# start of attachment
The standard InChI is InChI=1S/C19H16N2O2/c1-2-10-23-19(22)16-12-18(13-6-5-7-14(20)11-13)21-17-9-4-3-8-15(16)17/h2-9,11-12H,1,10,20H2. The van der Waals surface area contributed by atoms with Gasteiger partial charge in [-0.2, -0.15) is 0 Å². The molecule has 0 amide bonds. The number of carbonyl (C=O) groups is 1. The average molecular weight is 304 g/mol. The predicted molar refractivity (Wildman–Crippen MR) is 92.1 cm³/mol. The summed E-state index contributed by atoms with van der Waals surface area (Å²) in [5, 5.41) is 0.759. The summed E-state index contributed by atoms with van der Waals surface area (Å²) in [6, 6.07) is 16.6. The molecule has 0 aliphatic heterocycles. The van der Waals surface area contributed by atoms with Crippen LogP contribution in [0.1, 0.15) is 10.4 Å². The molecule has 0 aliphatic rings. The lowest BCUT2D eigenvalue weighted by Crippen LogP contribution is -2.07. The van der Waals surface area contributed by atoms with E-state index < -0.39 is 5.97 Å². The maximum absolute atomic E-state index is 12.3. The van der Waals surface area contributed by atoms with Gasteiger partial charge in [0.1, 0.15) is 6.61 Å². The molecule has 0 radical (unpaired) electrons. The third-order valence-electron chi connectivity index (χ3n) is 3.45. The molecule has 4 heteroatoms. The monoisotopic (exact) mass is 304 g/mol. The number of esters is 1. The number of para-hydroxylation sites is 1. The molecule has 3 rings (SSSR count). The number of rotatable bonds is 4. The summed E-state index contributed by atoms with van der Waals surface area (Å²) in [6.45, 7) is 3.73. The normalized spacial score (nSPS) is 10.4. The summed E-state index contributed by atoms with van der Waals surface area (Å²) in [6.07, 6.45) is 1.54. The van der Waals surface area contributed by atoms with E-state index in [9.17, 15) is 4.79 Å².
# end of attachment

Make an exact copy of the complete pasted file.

The standard InChI is InChI=1S/C19H16N2O2/c1-2-10-23-19(22)16-12-18(13-6-5-7-14(20)11-13)21-17-9-4-3-8-15(16)17/h2-9,11-12H,1,10,20H2. The van der Waals surface area contributed by atoms with Gasteiger partial charge in [-0.2, -0.15) is 0 Å². The molecule has 0 amide bonds. The number of carbonyl (C=O) groups is 1. The average molecular weight is 304 g/mol. The predicted molar refractivity (Wildman–Crippen MR) is 92.1 cm³/mol. The summed E-state index contributed by atoms with van der Waals surface area (Å²) in [5, 5.41) is 0.759. The summed E-state index contributed by atoms with van der Waals surface area (Å²) in [6, 6.07) is 16.6. The molecule has 0 aliphatic heterocycles. The van der Waals surface area contributed by atoms with Crippen LogP contribution in [0.1, 0.15) is 10.4 Å². The molecule has 0 aliphatic rings. The lowest BCUT2D eigenvalue weighted by Crippen LogP contribution is -2.07. The van der Waals surface area contributed by atoms with E-state index < -0.39 is 5.97 Å². The maximum absolute atomic E-state index is 12.3. The van der Waals surface area contributed by atoms with Gasteiger partial charge in [0.1, 0.15) is 6.61 Å². The molecule has 0 radical (unpaired) electrons. The third-order valence-electron chi connectivity index (χ3n) is 3.45. The molecule has 4 heteroatoms. The monoisotopic (exact) mass is 304 g/mol. The number of esters is 1. The number of para-hydroxylation sites is 1. The molecule has 3 rings (SSSR count). The number of rotatable bonds is 4. The summed E-state index contributed by atoms with van der Waals surface area (Å²) in [6.45, 7) is 3.73. The normalized spacial score (nSPS) is 10.4. The summed E-state index contributed by atoms with van der Waals surface area (Å²) in [6.07, 6.45) is 1.54. The van der Waals surface area contributed by atoms with E-state index in [9.17, 15) is 4.79 Å².